Michelson A. A. Light waves and their uses (1903)

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A little over a year ago the scientific world was startled by the announcement that Professor Zeeman had discovered a new effect of magnetism on light. The experiment that he tried may be briefly described in the following way: If we place a sodium flame in front of the slit of a spectroscope, we get in the field of view a bright double line. If tho flame is placed between the poles of a powerful electro-magnet, it is found that the lines are very much broadened; at least this was the way in which the announcement of the discovery was first made. It may be mentioned that a somewhat similar observation was made by M. Fievez a long time before. He found that the sodium lines in the spectrum were modified by the magnetic field, but not quite in the way that Zeeman announced; instead of the lines being broadened, he thought that each separate sodium line was doubled or quadrupled. It seems that, long before this, the experiment had actually been tried by Faraday, who, guided by theoretical reasons, conjectured that there should be some effect produced by a powerful magnetic field upon radiations.

The only reason why Faraday did not succeed in observing what Fievez and Zeeman observed afterward was that the spectroscopic means at his disposal at the time were far from being sufficiently powerful. The effect is very small at best. The distance between the sodium lines being taken as a kind of unit for reference, the separate sodium lines, as was shown in a preceding lecture, have a width of about one-hundredth of the distance between the two. The broadening, or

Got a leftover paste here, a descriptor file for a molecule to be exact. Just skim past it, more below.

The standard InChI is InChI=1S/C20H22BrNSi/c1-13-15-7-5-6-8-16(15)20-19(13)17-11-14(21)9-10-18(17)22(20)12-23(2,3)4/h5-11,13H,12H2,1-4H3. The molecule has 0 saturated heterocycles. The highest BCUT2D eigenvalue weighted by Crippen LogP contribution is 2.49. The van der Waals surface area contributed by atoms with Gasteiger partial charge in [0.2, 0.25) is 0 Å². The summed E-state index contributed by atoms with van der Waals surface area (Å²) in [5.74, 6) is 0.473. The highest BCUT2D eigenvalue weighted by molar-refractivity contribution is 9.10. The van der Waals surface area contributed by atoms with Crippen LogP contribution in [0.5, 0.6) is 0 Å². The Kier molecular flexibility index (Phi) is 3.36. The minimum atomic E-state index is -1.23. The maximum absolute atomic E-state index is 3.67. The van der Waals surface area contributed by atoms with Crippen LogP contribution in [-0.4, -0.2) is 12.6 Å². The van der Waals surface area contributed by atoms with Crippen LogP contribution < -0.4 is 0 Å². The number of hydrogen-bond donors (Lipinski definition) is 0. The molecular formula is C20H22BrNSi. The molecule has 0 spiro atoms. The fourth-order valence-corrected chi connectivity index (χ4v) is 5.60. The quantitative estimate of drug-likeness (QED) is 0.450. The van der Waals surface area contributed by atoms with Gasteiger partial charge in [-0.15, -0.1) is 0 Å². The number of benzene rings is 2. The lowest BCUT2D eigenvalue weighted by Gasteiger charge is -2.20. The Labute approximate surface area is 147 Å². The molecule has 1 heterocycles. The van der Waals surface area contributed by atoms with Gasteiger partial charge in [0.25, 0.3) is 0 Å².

Light Waves and Their Uses

doublings or other modification which is produced in the spectrum by the magnetic field, is of the order of one-fortieth, or perhaps one-thirtieth, of the distance between the sodium lines. Hence, in order to see this effect at all, the highest spectroscopic power at our disposal must be employed. Subsequent investigation has shown, indeed, that still other modifications ensue, which are very much smaller even than this, and which cover a space of perhaps only one-hundredth to one liundred-and-fiftieth of the distance between the sodium lines. They are, therefore, beyond reach of the most powerful spectroscope.

It occurred to me at once to try this exj)eriment by the interference method, which is particularly adapted to the examination of just such cases as this, in which the* effect to be observed is beyond the range of the spectroscopic method. The investigation was repeated in very much the same way as described by Zeeman, namely: A little blow-pipe flame was placed between the poles of a powerful electro-magnet; a piece of glass was placed in the flame to color it with sodium light. The light, instead of passing into the spectroscope, was sent into an interferometer and analyzed by the method described in Lecture IV. The visibility curves which were thus obtained showed that, instead of a broadening, as was first announced by Zeeman, each of the sodium lines appeared to be double. The visibility curves which were observed are showTn in Fig. 78, and in Fig. 70, the curves which give the corresponding distribution of the light in the source. In the former figure the vertical distances of the different curves represent the clearness of the fringes, and the horizontal distances the differences in path. In curve A, as the difference in the paths increases, the fringes become less and less distinct, until at forty millimeters the fringes have almost entirely disappeared. This curve represents the visibility of the sodium